San Diego's History Making Summer

You’ve probably seen it. San Diego’s beaches are even more crowded this summer than they usually are.

No doubt the summer of 2018 is shaping up to be one of the warmest.

The start today of a third 100 plus degree heat wave since early July is evidence of it with record-setting high temperatures from the coast to the mountains over this last month.

Another sign is the ocean water temperature rising to 80 degrees along some of our beaches in recent days.

On Sunday, the surface temperature of the ocean water at San Diego’s Scripps Pier was 79.4 degrees, the highest reading in the 102 years the pier has been there.  And the third time in less than a week the record’s been broken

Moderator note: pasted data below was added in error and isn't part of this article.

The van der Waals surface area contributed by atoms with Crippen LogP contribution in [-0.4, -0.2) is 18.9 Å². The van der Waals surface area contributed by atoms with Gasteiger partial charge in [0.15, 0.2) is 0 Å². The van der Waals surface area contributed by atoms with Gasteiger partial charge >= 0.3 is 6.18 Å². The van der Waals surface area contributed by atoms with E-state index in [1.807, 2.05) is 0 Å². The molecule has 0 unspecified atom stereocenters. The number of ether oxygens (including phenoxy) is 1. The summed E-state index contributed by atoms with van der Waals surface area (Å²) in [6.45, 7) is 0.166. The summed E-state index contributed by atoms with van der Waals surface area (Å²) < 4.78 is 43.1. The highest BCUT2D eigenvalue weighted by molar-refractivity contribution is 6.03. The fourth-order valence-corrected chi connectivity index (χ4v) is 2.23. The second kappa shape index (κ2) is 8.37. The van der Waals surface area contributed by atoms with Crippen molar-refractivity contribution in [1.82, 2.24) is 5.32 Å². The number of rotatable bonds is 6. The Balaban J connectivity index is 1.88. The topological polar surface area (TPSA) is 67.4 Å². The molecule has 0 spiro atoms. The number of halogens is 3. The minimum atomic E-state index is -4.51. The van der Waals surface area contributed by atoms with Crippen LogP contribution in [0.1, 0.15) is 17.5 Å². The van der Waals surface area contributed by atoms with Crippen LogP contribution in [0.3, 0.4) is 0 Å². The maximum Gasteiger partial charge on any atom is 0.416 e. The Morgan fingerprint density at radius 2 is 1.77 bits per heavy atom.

The pier, of course, is where scientists at the Scripps Institution of Oceanography keep close track of such things as ocean water temperatures.

Meteorologists at the National Weather Service say warmer ocean water temperatures along the beaches can lead to less cooling at night and more humidity during the day.

Scientists at Scripps say the unusual warmth of the ocean waters near the coast reflect the climate change that they see all over the world.

And while there may still be a debate over who or what is mostly to blame for climate change, anyone who’s lived in San Diego for more than just a few years knows something’s happening.  Just ask any longtime resident if they can remember ever having to use their air conditioning as often as they have this summer.

(Photo credit San Diego Beach, Getty Images)

San Diego Beach  Getty Images


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